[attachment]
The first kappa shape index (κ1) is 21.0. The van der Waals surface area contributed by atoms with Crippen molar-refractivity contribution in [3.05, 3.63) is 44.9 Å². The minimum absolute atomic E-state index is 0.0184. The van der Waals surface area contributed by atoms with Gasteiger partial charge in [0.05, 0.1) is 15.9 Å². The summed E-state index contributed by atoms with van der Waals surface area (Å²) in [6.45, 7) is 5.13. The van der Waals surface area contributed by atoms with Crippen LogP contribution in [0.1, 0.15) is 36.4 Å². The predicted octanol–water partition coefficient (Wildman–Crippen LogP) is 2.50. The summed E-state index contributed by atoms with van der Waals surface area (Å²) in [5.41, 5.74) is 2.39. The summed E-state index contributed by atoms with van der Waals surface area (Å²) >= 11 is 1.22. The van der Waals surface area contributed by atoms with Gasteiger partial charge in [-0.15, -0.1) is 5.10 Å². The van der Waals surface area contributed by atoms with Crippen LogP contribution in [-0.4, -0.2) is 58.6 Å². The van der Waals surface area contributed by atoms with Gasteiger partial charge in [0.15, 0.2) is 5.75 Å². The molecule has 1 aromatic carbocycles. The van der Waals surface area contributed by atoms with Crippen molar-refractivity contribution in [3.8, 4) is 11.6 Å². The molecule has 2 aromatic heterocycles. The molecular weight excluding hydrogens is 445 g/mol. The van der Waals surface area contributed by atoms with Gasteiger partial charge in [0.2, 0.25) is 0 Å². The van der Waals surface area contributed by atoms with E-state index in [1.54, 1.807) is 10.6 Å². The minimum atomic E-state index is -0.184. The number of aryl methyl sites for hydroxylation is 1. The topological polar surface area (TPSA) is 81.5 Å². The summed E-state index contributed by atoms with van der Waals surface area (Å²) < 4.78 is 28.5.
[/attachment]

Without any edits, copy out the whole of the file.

The first kappa shape index (κ1) is 21.0. The van der Waals surface area contributed by atoms with Crippen molar-refractivity contribution in [3.05, 3.63) is 44.9 Å². The minimum absolute atomic E-state index is 0.0184. The van der Waals surface area contributed by atoms with Gasteiger partial charge in [0.05, 0.1) is 15.9 Å². The summed E-state index contributed by atoms with van der Waals surface area (Å²) in [6.45, 7) is 5.13. The van der Waals surface area contributed by atoms with Crippen LogP contribution in [0.1, 0.15) is 36.4 Å². The predicted octanol–water partition coefficient (Wildman–Crippen LogP) is 2.50. The summed E-state index contributed by atoms with van der Waals surface area (Å²) in [5.41, 5.74) is 2.39. The summed E-state index contributed by atoms with van der Waals surface area (Å²) >= 11 is 1.22. The van der Waals surface area contributed by atoms with Gasteiger partial charge in [-0.15, -0.1) is 5.10 Å². The van der Waals surface area contributed by atoms with Crippen LogP contribution in [-0.4, -0.2) is 58.6 Å². The van der Waals surface area contributed by atoms with Gasteiger partial charge in [0.15, 0.2) is 5.75 Å². The molecule has 1 aromatic carbocycles. The van der Waals surface area contributed by atoms with Crippen molar-refractivity contribution in [3.8, 4) is 11.6 Å². The molecule has 2 aromatic heterocycles. The molecular weight excluding hydrogens is 445 g/mol. The van der Waals surface area contributed by atoms with Gasteiger partial charge in [0.2, 0.25) is 0 Å². The van der Waals surface area contributed by atoms with E-state index in [1.54, 1.807) is 10.6 Å². The minimum atomic E-state index is -0.184. The number of aryl methyl sites for hydroxylation is 1. The topological polar surface area (TPSA) is 81.5 Å². The summed E-state index contributed by atoms with van der Waals surface area (Å²) < 4.78 is 28.5.